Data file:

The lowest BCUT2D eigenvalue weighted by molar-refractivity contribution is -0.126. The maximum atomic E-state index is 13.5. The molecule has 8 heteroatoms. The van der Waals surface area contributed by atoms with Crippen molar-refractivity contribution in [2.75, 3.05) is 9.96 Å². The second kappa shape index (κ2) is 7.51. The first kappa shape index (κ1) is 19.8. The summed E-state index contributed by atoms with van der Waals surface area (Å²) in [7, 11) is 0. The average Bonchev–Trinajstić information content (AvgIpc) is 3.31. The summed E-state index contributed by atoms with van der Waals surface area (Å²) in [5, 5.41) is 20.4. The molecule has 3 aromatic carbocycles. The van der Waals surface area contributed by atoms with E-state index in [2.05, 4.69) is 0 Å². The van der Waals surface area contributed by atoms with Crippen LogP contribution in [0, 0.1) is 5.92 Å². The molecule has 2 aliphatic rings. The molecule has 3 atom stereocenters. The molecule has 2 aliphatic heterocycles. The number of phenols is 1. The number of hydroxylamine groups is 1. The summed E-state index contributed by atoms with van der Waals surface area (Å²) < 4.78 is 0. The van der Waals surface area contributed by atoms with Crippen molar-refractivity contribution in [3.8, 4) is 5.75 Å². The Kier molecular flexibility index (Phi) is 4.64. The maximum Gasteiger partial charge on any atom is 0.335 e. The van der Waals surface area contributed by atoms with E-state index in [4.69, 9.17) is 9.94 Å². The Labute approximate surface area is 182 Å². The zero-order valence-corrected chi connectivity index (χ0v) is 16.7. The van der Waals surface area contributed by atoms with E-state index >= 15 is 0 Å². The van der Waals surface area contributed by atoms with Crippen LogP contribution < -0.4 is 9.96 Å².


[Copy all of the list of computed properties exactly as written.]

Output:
The lowest BCUT2D eigenvalue weighted by molar-refractivity contribution is -0.126. The maximum atomic E-state index is 13.5. The molecule has 8 heteroatoms. The van der Waals surface area contributed by atoms with Crippen molar-refractivity contribution in [2.75, 3.05) is 9.96 Å². The second kappa shape index (κ2) is 7.51. The first kappa shape index (κ1) is 19.8. The summed E-state index contributed by atoms with van der Waals surface area (Å²) in [7, 11) is 0. The average Bonchev–Trinajstić information content (AvgIpc) is 3.31. The summed E-state index contributed by atoms with van der Waals surface area (Å²) in [5, 5.41) is 20.4. The molecule has 3 aromatic carbocycles. The van der Waals surface area contributed by atoms with E-state index in [2.05, 4.69) is 0 Å². The van der Waals surface area contributed by atoms with Crippen LogP contribution in [0, 0.1) is 5.92 Å². The molecule has 2 aliphatic rings. The molecule has 3 atom stereocenters. The molecule has 2 aliphatic heterocycles. The number of phenols is 1. The number of hydroxylamine groups is 1. The summed E-state index contributed by atoms with van der Waals surface area (Å²) < 4.78 is 0. The van der Waals surface area contributed by atoms with Crippen molar-refractivity contribution in [3.8, 4) is 5.75 Å². The Kier molecular flexibility index (Phi) is 4.64. The maximum Gasteiger partial charge on any atom is 0.335 e. The van der Waals surface area contributed by atoms with E-state index in [4.69, 9.17) is 9.94 Å². The Labute approximate surface area is 182 Å². The zero-order valence-corrected chi connectivity index (χ0v) is 16.7. The van der Waals surface area contributed by atoms with E-state index >= 15 is 0 Å². The van der Waals surface area contributed by atoms with Crippen LogP contribution < -0.4 is 9.96 Å².